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QUEEN v. AMARIS APPOO.
D. C., Colombo (Criminal), 1,167.
Evidence—Admissibility of a confession—Burden of proof—Inducement.
A statement amounting to a confession is inadmissible in evidenceagainst an accused, unless it be proved affirmatively by the prosecutionthat the statement was not made under the influence of an improperinducement.
The mere fact that the statement was not made in answer to questionsdoes not exclude the possibility of its having been made as the result ofa threat or an exhortation to confess.
npHE facts of the case are stated in the judgment of his Lordship-L the Chief Justice.
Dornhorst, for appellant.
Dias, G.C., for respondent.
23rd October, 1895. Bonser, C.J.—
This is a curious case. The appellant was tindal of a paddaboat, and he and the prosecutor live somewhere near Chilaw.The appellant has been in the habit for a good many years past ofVOL. I.2 E
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IMS. bringing copperah down from the Chilaw District to Colombo for'Bonn, OJ. sale. In August last be brought a boat load of copperah to Colombo.The copperah belonged to a number of persons.
He took thecopperahto Messrs. Fretidenberg’s mills, accompaniedby the owners, and there sold it to Messrs. Freiidenberg. They gavehim a cheque for the whole amount, some Bs. 2,000. He went tothe bank and got it cashed. Then the whole party went back to theboat, which was moored in the river at Grandpass, and dined andslept there on board the boat. In the morning, when they were tohave settled all accounts and each person to have received his share,the appellant getting his commission, the appellant took from hiswaist the key of the box in which the money had been depositedthe night before, unlocked it, and the box was found empty.
There seems to have been some little commotion and excite*4ment about the loss of the money, and some one—it does not appearwho—gave information about it at the Grandpass police station,whereupon the sergeant in charge sent a police officer to the boatto make inquiry. The police officer arrested the appellant andanother man—a boatman—and took them to the Grandpass policestation after searching the boat ineffectually for the missing money.There the owners of the copperah laid a charge against these twomen of criminal misappropriation of the money. The appellantwas then taken to the Kotahena police station, and was searched bya police constable in the presence of a sergeant. A sum of Rs. 160was found tied in a handkerchief round his thigh.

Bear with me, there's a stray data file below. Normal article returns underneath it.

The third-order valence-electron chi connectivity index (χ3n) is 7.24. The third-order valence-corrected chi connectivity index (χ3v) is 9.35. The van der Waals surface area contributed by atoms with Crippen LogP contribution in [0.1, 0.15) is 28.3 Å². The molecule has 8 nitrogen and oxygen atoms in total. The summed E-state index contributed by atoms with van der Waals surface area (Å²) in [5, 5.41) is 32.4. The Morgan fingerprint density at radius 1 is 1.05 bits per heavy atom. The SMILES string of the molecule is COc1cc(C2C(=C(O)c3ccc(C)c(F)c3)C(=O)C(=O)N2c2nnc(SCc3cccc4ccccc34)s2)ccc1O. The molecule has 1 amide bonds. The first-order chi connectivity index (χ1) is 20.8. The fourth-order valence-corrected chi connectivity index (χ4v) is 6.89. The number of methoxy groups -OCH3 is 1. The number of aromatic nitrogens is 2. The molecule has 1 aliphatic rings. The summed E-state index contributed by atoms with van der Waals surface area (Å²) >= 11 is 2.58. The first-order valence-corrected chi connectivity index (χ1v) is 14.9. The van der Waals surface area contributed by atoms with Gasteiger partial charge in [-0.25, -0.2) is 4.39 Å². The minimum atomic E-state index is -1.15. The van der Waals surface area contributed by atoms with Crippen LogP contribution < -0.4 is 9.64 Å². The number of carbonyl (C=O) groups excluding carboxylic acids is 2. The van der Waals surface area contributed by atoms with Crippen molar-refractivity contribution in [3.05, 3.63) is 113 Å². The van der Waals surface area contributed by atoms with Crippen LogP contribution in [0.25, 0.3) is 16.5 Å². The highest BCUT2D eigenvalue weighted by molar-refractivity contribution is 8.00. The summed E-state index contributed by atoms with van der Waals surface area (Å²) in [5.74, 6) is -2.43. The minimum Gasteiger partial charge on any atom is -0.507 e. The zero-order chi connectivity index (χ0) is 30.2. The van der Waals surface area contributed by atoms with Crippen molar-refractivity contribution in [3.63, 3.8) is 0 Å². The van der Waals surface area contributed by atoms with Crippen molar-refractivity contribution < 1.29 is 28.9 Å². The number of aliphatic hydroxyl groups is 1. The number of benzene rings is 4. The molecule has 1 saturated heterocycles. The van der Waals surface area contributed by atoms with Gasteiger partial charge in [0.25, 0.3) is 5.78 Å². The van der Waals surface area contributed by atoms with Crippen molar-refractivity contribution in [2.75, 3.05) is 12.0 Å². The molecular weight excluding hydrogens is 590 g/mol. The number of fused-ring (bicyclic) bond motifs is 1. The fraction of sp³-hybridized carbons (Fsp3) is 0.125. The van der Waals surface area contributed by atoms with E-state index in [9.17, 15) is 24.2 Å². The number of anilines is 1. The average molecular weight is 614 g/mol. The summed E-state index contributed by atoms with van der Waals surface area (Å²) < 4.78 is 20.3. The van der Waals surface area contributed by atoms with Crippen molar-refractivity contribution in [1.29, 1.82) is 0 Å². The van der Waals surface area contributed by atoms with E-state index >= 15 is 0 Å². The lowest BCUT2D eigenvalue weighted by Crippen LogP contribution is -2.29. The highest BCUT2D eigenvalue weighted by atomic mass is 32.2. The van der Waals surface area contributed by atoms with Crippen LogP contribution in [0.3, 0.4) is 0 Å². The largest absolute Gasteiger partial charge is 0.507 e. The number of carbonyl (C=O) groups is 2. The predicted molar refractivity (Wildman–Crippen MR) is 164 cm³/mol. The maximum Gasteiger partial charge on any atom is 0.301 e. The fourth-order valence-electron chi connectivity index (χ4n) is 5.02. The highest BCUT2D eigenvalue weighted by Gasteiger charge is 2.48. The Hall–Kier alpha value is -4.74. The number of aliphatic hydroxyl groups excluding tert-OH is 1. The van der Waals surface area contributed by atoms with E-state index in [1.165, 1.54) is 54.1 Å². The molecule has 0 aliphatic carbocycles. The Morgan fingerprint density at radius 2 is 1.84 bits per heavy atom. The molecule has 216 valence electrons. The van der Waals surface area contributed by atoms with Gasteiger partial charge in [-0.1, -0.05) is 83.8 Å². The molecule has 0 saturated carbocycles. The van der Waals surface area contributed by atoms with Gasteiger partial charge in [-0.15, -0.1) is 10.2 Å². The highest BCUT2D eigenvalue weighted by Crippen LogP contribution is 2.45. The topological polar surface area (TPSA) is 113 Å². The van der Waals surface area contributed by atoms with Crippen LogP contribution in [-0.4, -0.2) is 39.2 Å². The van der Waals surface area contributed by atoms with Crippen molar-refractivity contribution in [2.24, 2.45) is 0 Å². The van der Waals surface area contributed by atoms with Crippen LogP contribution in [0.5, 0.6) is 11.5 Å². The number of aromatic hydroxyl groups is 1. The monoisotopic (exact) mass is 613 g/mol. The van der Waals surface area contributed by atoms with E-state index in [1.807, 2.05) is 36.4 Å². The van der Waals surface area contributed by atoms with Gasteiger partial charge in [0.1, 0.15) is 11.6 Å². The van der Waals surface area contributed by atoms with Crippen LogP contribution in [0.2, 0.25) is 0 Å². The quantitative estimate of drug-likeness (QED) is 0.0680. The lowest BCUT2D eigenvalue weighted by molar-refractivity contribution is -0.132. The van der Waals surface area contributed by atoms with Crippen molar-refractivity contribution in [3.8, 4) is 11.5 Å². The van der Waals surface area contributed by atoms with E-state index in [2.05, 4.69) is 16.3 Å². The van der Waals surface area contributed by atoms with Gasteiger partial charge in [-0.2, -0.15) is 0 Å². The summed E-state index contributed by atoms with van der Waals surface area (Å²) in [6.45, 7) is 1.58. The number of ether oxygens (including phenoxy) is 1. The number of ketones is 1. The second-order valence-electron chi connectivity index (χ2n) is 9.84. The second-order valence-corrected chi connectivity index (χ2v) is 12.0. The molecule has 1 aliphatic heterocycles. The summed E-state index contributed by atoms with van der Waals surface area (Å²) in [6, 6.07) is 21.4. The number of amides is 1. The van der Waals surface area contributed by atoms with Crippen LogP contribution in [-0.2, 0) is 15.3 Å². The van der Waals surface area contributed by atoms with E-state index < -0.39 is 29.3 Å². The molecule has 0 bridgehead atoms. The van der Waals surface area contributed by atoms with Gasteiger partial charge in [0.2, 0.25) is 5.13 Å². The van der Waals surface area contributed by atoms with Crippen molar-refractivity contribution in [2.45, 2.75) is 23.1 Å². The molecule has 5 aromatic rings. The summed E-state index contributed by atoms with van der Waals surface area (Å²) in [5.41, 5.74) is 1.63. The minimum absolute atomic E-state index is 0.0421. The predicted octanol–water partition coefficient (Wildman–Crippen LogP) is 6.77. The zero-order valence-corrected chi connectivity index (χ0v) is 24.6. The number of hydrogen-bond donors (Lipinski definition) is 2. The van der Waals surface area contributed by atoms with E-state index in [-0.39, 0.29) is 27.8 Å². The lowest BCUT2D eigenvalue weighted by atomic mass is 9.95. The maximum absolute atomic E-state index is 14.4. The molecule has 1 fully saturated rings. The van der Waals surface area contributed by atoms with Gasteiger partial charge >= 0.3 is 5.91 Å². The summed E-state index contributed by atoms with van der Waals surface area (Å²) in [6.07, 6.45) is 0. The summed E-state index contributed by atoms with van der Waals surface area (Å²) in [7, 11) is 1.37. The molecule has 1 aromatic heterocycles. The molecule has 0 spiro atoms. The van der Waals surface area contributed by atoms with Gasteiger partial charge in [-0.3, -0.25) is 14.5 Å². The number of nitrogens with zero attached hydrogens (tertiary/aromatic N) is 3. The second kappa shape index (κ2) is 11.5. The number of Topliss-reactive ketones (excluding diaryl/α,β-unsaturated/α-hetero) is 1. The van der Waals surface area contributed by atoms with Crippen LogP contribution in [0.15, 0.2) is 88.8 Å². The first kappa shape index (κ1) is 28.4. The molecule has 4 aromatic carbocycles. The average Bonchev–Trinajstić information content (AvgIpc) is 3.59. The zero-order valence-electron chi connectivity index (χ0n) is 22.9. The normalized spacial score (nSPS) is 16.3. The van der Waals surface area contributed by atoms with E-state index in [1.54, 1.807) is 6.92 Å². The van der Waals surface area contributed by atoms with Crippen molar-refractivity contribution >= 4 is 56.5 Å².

The accused were brought up the next day before the Magis-trate on a report from the police, in which the names of thewitnesses are given, which includes the police officer whosearched the boat and the police officer who searched the appellantat the Kotahena station. Evidence was taken by the Magistrateon the 22nd and 23rd August, and on the 23rd, on the conclusionof the hearing, the case was adjourned to the 27th, and theprosecutor’s proctor put in a further list of witnesses, and thatlist included the name of the police sergeant at the Kotahenastation who was present when the appellant was searched. Hewas called on the 27th, and gave some very important evidence.
He stated that about 10 or 15 minutes after the money hadbeen found on the appellant, and after the appellant had beenlocked up, the appellant told him that he had sent a sum ofRs. 1,000 to his village by one Podi Sinno, and that he had spentRs. 90. He further deposed that the appellant did not make thestatement in answer to any question put by him, but he does notexplain how and under what circumstances the appellant cameto make this statement.